How Blackpink & Selena Gomez Planned a Delicious ‘Ice Cream’ Marketing Blitz During a Pandemic


A custom ice cream flavor, branded truck, giveaways and major pop radio push: inside one of the most ambitious single releases of 2020.

Along with tours, festivals, recording sessions and fan meet-and-greets, major label marketing campaigns have been upended by the coronavirus pandemic in 2020, with new singles and albums receiving stunted promotion due to safety concerns. Yet Blackpink, Selena Gomez and their shared U.S. label home, Interscope Records, wanted the rollout for one of the major pop releases of the year to bring two sprawling fan bases together — responsibly, of course, and hinging upon a shared love of sweets.

“Ice Cream,” the collaboration between the K-pop girl group and pop superstar released through YG Entertainment/Interscope on Friday (Aug. 28), will be supported by a multi-prong marketing rollout that includes a custom ice cream flavor, social giveaways, “parlor in a box” deliveries and a truck driving sweet treats around Los Angeles. The launch is designed to turn “Ice Cream” into an event — one befitting Gomez, who’s coming off a No. 1 album, and Blackpink, who are releasing their most high-profile single to date ahead of their first full-length in October.

“We knew that we had a massive opportunity to build around these two global superstars, coming together for this really big, girl-power, end-of-summer pop anthem,” says Hannah Gold, vp marketing at Interscope Records. “We knew that we needed a campaign that felt as big as Blackpink and Selena.”

Naturally, the “Ice Cream” campaign starts with ice cream: Gomez has announced an ownership stake in gourmet brand Serendipity, which hails from the famous New York City restaurant Seprendipity3, and created a custom flavor, Cookies & Cream Remix, which also was released as a take-home line to U.S. grocery stores on Friday. Gomez, whose HBO Max cooking show Selena + Chef premiered earlier this month, personally helped concoct the flavor, a pink vanilla ice cream elevated by a fudge swirl and a smattering of broken cookie pieces.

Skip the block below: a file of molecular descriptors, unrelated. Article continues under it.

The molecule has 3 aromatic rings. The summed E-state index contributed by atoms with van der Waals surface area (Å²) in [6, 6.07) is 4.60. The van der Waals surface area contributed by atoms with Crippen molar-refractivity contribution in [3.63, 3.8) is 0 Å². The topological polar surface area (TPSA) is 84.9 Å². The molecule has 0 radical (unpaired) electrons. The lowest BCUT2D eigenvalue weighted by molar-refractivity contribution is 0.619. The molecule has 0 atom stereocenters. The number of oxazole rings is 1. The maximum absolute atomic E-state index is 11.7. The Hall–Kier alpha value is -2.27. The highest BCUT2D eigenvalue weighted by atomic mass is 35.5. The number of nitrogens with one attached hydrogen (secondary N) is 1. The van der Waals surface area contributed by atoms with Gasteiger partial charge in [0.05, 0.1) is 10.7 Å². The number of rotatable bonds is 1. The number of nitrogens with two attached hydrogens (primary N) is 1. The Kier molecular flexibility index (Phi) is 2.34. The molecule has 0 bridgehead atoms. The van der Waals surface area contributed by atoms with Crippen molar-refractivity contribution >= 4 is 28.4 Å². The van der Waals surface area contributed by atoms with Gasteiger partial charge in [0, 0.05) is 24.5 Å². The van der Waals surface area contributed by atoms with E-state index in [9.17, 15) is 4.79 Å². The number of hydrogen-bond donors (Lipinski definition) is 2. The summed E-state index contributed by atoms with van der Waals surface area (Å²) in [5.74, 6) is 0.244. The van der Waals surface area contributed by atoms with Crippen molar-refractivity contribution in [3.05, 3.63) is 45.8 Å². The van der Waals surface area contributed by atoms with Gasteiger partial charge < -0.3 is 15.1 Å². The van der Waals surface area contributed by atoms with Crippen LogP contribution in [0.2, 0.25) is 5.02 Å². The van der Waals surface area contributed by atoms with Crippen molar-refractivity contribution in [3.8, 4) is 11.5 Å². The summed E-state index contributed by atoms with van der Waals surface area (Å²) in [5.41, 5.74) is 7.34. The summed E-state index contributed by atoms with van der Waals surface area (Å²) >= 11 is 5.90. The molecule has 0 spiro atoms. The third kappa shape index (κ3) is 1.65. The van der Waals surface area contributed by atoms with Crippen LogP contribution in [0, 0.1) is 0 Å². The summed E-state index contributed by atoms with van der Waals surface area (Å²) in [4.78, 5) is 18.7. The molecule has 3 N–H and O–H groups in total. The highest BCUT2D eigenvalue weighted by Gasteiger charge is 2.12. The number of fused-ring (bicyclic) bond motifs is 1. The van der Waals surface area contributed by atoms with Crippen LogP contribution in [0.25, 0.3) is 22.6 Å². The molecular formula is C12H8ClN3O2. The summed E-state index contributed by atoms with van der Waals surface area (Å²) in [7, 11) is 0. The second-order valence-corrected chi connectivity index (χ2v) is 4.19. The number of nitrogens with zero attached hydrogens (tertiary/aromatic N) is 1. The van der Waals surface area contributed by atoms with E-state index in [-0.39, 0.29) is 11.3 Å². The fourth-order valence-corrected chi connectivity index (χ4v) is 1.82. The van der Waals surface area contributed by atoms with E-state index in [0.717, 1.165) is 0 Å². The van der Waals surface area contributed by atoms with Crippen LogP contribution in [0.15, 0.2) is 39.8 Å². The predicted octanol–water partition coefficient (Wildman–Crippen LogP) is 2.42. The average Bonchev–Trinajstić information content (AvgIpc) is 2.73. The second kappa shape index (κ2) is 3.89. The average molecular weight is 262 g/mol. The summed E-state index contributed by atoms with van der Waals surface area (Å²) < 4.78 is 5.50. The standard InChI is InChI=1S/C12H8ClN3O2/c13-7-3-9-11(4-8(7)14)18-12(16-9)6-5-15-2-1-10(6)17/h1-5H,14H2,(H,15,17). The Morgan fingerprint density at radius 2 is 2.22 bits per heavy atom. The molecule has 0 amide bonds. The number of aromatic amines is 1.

“For Interscope, everything starts with the music and an artist’s creative vision,” says Steve Berman, vice chairman of Interscope Geffen A&M, in a statement. “This amazing pairing between Blackpink and Selena was one that was highly anticipated by fans around the world. Selena’s managers [Aleen Keshishian and Zack Morgenroth of Lighthouse Management & Media] wanted to create an opportunity where Selena could highlight and support this great song collaboration which naturally evolved into an ownership opportunity with a prestige brand.”

A pint of Cookies & Cream Remix will be featured in every “ice cream parlor in a box” package — which also includes rainbow sprinkles, assorted candy and a Serendipity-branded ice cream scooper — being sent to friends and influencers this weekend. “Ice Cream”-themed merch was released earlier this week, and a limited run of tote bags will also be delivered on Friday as part of an Amazon Music social giveaway.

But the big attraction of release weekend is a branded ice cream truck — the same one prominently featured in the “Ice Cream” music video — that will be rolling around L.A. from Friday to Sunday, dropping off pints to celebs and hitting high-traffic areas in the city. Instead of the familiar ice cream truck jingle, the truck will be blasting a MIDI version of “Ice Cream,” specially made for the opening-weekend stunt.

“We wanted to be able to do even more,” says Gold when asked about game-planning the release-week activation during a pandemic. “We wanted to be able to have an ice cream truck park at the beach and hand out pints of ice cream. We just immediately knew that that didn’t feel right given COVID. … We’re not gonna have them sitting in one location. We want people to interact with the truck, but we have to be safe with what’s going on.”

Part of the reason Interscope was able to remain ambitious with its marketing strategy: “Ice Cream” was recorded and delivered prior to the pandemic shutting down the U.S. in March. “We’ve been planning this song for quite some time — pre-quarantine, I remember being at the office and hearing the record,” says Gold.

The extra lead-up time gave Interscope an opportunity to not only coordinate the Serendipity partnership and ice cream truck, but lock in song-specific merchandise early. That merch was then incorporated into the music video, in which Gomez and Blackpink sport “Ice Cream” sunglasses, socks and other items now for sale.

Although Gomez is already a consistent presence at top 40 — her No. 1 album, Rare, included her first Hot 100 chart-topper, “Lose You To Love Me” — Interscope is hoping that “Ice Cream” gives Blackpink a more pronounced presence at U.S. pop radio ahead of the quartet’s debut, The Album, out Oct. 2. The K-pop group’s previous single, “How You Like That,” reached No. 33 on the Billboard Hot 100 chart, the same peak as its recent Lady Gaga collaboration, “Sour Candy.” With Gomez in tow, Blackpink could climb even higher with “Ice Cream,” especially if the marketing blitz resonates the way that their shared label is hoping.

“This is a real opportunity to [make them] a household name,” says Gold. ”It’s their big pop moment. And that’s how we looked at it.”



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